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Arrays

The HP48G/GX recognizes two types of arrays, matrices and vectors. They are distinguished by the number of rectangular brackets surrounding the entries. Matrices are enclosed by [[ ]], while vectors are enclosed by [ ].

A matrix or a vector can be entered two ways: by opening the matrix editor tex2html_wrap_inline1271 , or by command line entries. I will demonstrate command line entering and let you play with the matrix editor. Suppose we want to enter the matrix: tex2html_wrap_inline1273

Perform the following keystrokes: 2pt tex2html_wrap623 tex2html_wrap1291 2pt tex2html_wrap623 tex2html_wrap1291 tex2html_wrap757 tex2html_wrap657 tex2html_wrap1301 tex2html_wrap965 tex2html_wrap659 tex2html_wrap657 tex2html_wrap641 tex2html_wrap657 tex2html_wrap1313 tex2html_wrap657 tex2html_wrap629 tex2html_wrap619

Notice that the number of columns in our matrix is determined by the number of items within the second set of brackets. The HP48G/GX will then fill each successive row until it has used all of the numbers given to it. If there are not enough entries to complete a row, an error message will be given. An easy way to edit some of the entries in a matrix already entered is to use the matrix editor. This editor can be accessed by placing the matrix in stack level one and then pushing the key tex2html_wrap1057 . This will open up the matrix editor with the given matrix entered into the editor. If, after some changes have been made, you decide to keep the original matrix, push tex2html_wrap1077 . If you want to keep the changes, push tex2html_wrap619 .

The syntax for multiplying matrices and vectors is exactly the same as for numbers. If you try to add or multiply matrices that are not of the proper size, an error message will be given. The same applies to the algebraic operation of matrix addition.

The best known method for solving a system of linear equations, Gaussian elimination, involves performing a sequence of elementary row operations on the augmented matrix of the system. The HP48G/GX has these operations built into it. They are located in the MTH MATR ROW menus. Go there now. Menu items 5, 6, and 7 perform the elementary row operations. In the following it is assumed that the matrix being transformed is in stack level one.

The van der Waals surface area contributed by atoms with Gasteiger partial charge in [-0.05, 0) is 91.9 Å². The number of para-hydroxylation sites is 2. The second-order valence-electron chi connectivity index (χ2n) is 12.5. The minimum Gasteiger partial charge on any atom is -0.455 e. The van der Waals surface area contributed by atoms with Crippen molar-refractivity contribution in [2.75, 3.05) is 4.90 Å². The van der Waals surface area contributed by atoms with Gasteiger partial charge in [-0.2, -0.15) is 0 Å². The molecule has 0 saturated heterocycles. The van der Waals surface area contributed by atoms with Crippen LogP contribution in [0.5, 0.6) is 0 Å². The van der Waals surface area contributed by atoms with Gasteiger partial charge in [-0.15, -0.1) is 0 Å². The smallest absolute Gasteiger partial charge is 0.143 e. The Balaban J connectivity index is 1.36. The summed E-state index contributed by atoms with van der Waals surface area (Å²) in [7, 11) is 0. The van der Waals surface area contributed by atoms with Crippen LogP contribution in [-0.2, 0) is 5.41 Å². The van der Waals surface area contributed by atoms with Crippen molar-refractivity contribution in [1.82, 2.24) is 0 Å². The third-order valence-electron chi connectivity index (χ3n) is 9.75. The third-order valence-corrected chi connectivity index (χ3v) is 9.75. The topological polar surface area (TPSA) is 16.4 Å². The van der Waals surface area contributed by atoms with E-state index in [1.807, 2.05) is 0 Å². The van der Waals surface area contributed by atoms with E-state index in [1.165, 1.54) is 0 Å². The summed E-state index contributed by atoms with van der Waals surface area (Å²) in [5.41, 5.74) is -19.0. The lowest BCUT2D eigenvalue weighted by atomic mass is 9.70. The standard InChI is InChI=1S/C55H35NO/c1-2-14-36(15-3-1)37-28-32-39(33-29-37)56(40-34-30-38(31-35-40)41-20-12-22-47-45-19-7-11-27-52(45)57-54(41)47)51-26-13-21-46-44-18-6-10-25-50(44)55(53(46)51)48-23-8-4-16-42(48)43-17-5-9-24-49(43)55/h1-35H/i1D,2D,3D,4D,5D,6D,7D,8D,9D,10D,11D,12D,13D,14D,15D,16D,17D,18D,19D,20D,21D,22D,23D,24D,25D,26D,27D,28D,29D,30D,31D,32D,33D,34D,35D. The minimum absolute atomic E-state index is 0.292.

The first four menu items are used to build or break apart matrices by their rows. See the manual for more details. The HP48G/GX also has a built in command to swap columns. This command is found in MTH MATR COL. In this menu, there are also commands that build up or break apart a matrix by columns.

The HP48G/GX also has a built in solver for a linear system of equations. In fact, this solver will automatically find a unique solution for systems that may not have an actual solution or may have more than one solution. The HP48G/GX finds the least square solution to every system it is given to solve. For example, suppose we want a solution to the system:

eqnarray480

Notice first that this system has no solution, and secondly if it did, there would be an infinite number of solutions. No matter, let's use the HP48G/GX to solve this system. Open up the solve menu, 2pt tex2html_wrap609 tex2html_wrap1207 . Highlight Solve lin sys, push tex2html_wrap1075 . Enter the coefficient matrix in the A: field, the right hand side of the system as a vector in the B: field, and then highlight the X: field. Push tex2html_wrap1207 . The HP48G/GX has constructed the least squares solution of minimal norm to this system. To view this least squares solution, highlight the X field and push edit.


next up previous
Next: Programming Up: How to Use the Previous: Derivatives and Integrals

Mike Stecher
Thu Mar 21 09:53:31 CST 1996